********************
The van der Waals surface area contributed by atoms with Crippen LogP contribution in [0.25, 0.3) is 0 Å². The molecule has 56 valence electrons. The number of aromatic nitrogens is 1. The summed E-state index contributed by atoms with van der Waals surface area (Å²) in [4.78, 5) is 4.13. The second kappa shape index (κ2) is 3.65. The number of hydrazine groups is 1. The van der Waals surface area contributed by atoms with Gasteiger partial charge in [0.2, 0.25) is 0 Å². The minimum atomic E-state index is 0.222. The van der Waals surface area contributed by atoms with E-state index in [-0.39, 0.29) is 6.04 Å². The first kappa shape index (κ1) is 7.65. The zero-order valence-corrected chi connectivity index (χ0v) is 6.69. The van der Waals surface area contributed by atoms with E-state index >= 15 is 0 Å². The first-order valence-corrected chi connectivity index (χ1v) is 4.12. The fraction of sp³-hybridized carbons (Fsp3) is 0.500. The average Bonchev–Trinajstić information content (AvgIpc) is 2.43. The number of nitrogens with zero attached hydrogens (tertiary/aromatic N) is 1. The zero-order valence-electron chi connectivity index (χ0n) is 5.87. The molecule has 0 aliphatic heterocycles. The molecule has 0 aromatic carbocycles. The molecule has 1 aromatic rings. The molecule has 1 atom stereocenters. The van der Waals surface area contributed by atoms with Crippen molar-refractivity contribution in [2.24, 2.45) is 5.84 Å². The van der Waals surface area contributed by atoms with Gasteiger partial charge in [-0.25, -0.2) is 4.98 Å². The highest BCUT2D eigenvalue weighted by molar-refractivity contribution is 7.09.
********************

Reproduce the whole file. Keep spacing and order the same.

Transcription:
The van der Waals surface area contributed by atoms with Crippen LogP contribution in [0.25, 0.3) is 0 Å². The molecule has 56 valence electrons. The number of aromatic nitrogens is 1. The summed E-state index contributed by atoms with van der Waals surface area (Å²) in [4.78, 5) is 4.13. The second kappa shape index (κ2) is 3.65. The number of hydrazine groups is 1. The van der Waals surface area contributed by atoms with Gasteiger partial charge in [0.2, 0.25) is 0 Å². The minimum atomic E-state index is 0.222. The van der Waals surface area contributed by atoms with E-state index in [-0.39, 0.29) is 6.04 Å². The first kappa shape index (κ1) is 7.65. The zero-order valence-corrected chi connectivity index (χ0v) is 6.69. The van der Waals surface area contributed by atoms with E-state index >= 15 is 0 Å². The first-order valence-corrected chi connectivity index (χ1v) is 4.12. The fraction of sp³-hybridized carbons (Fsp3) is 0.500. The average Bonchev–Trinajstić information content (AvgIpc) is 2.43. The number of nitrogens with zero attached hydrogens (tertiary/aromatic N) is 1. The zero-order valence-electron chi connectivity index (χ0n) is 5.87. The molecule has 0 aliphatic heterocycles. The molecule has 0 aromatic carbocycles. The molecule has 1 aromatic rings. The molecule has 1 atom stereocenters. The van der Waals surface area contributed by atoms with Crippen molar-refractivity contribution in [2.24, 2.45) is 5.84 Å². The van der Waals surface area contributed by atoms with Gasteiger partial charge in [-0.25, -0.2) is 4.98 Å². The highest BCUT2D eigenvalue weighted by molar-refractivity contribution is 7.09.